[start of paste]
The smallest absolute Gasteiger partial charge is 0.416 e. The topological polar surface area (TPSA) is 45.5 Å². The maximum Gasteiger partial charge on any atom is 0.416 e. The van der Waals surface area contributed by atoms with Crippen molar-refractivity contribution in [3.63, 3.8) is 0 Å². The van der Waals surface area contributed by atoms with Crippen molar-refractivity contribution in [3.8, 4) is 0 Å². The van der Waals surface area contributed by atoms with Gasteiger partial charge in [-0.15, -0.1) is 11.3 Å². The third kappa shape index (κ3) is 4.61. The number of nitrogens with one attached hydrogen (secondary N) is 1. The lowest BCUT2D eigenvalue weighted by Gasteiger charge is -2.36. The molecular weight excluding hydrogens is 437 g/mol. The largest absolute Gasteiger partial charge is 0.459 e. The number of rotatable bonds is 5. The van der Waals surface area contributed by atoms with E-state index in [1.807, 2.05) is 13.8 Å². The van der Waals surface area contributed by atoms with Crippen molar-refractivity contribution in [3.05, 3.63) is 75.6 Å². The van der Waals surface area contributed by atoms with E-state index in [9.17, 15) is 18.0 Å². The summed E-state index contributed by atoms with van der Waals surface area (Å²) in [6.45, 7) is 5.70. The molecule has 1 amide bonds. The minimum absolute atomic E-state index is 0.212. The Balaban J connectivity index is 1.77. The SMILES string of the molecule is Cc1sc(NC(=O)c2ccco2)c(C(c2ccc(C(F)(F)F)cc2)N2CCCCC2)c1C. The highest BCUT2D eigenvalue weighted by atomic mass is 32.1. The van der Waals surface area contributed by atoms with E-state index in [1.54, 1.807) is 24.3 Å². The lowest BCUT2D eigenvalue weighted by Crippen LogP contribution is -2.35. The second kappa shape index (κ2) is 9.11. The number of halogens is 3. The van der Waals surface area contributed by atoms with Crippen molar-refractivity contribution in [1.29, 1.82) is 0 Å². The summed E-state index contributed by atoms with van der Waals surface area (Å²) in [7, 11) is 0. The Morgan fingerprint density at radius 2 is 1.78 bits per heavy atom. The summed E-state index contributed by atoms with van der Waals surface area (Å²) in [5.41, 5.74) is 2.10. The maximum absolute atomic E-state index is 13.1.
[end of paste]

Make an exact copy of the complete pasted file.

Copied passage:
The smallest absolute Gasteiger partial charge is 0.416 e. The topological polar surface area (TPSA) is 45.5 Å². The maximum Gasteiger partial charge on any atom is 0.416 e. The van der Waals surface area contributed by atoms with Crippen molar-refractivity contribution in [3.63, 3.8) is 0 Å². The van der Waals surface area contributed by atoms with Crippen molar-refractivity contribution in [3.8, 4) is 0 Å². The van der Waals surface area contributed by atoms with Gasteiger partial charge in [-0.15, -0.1) is 11.3 Å². The third kappa shape index (κ3) is 4.61. The number of nitrogens with one attached hydrogen (secondary N) is 1. The lowest BCUT2D eigenvalue weighted by Gasteiger charge is -2.36. The molecular weight excluding hydrogens is 437 g/mol. The largest absolute Gasteiger partial charge is 0.459 e. The number of rotatable bonds is 5. The van der Waals surface area contributed by atoms with E-state index in [1.807, 2.05) is 13.8 Å². The van der Waals surface area contributed by atoms with Crippen molar-refractivity contribution in [3.05, 3.63) is 75.6 Å². The van der Waals surface area contributed by atoms with E-state index in [9.17, 15) is 18.0 Å². The summed E-state index contributed by atoms with van der Waals surface area (Å²) in [6.45, 7) is 5.70. The molecule has 1 amide bonds. The minimum absolute atomic E-state index is 0.212. The Balaban J connectivity index is 1.77. The SMILES string of the molecule is Cc1sc(NC(=O)c2ccco2)c(C(c2ccc(C(F)(F)F)cc2)N2CCCCC2)c1C. The highest BCUT2D eigenvalue weighted by atomic mass is 32.1. The van der Waals surface area contributed by atoms with E-state index in [1.54, 1.807) is 24.3 Å². The lowest BCUT2D eigenvalue weighted by Crippen LogP contribution is -2.35. The second kappa shape index (κ2) is 9.11. The number of halogens is 3. The van der Waals surface area contributed by atoms with Crippen molar-refractivity contribution in [1.29, 1.82) is 0 Å². The summed E-state index contributed by atoms with van der Waals surface area (Å²) in [7, 11) is 0. The Morgan fingerprint density at radius 2 is 1.78 bits per heavy atom. The summed E-state index contributed by atoms with van der Waals surface area (Å²) in [5.41, 5.74) is 2.10. The maximum absolute atomic E-state index is 13.1.